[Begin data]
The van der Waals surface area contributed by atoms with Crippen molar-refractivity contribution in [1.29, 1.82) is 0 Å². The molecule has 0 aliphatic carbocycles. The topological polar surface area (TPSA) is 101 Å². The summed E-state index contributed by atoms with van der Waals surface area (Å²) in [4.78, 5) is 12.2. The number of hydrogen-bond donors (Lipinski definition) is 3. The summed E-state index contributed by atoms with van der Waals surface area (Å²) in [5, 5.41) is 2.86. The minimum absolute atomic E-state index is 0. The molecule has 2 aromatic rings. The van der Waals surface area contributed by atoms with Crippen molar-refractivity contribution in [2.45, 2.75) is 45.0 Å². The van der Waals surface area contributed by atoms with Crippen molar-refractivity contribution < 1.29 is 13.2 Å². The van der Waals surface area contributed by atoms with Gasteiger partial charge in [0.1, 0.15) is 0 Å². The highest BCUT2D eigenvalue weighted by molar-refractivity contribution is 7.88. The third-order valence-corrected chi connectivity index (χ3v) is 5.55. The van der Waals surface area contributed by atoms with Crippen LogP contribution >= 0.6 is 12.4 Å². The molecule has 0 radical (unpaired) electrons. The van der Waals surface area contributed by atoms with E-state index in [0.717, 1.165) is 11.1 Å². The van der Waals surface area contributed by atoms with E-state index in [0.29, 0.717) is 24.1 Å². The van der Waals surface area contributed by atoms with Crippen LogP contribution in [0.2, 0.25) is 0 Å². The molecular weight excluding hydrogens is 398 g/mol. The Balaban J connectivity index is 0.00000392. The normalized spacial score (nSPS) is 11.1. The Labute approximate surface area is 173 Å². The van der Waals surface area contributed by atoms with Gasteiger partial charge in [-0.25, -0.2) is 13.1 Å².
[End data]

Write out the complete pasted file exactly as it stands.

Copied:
The van der Waals surface area contributed by atoms with Crippen molar-refractivity contribution in [1.29, 1.82) is 0 Å². The molecule has 0 aliphatic carbocycles. The topological polar surface area (TPSA) is 101 Å². The summed E-state index contributed by atoms with van der Waals surface area (Å²) in [4.78, 5) is 12.2. The number of hydrogen-bond donors (Lipinski definition) is 3. The summed E-state index contributed by atoms with van der Waals surface area (Å²) in [5, 5.41) is 2.86. The minimum absolute atomic E-state index is 0. The molecule has 2 aromatic rings. The van der Waals surface area contributed by atoms with Crippen molar-refractivity contribution in [2.45, 2.75) is 45.0 Å². The van der Waals surface area contributed by atoms with Crippen molar-refractivity contribution < 1.29 is 13.2 Å². The van der Waals surface area contributed by atoms with Gasteiger partial charge in [0.1, 0.15) is 0 Å². The highest BCUT2D eigenvalue weighted by molar-refractivity contribution is 7.88. The third-order valence-corrected chi connectivity index (χ3v) is 5.55. The van der Waals surface area contributed by atoms with Crippen LogP contribution >= 0.6 is 12.4 Å². The molecule has 0 radical (unpaired) electrons. The van der Waals surface area contributed by atoms with E-state index in [0.717, 1.165) is 11.1 Å². The van der Waals surface area contributed by atoms with E-state index in [0.29, 0.717) is 24.1 Å². The van der Waals surface area contributed by atoms with Crippen LogP contribution in [0.2, 0.25) is 0 Å². The molecular weight excluding hydrogens is 398 g/mol. The Balaban J connectivity index is 0.00000392. The normalized spacial score (nSPS) is 11.1. The Labute approximate surface area is 173 Å². The van der Waals surface area contributed by atoms with Gasteiger partial charge in [-0.25, -0.2) is 13.1 Å².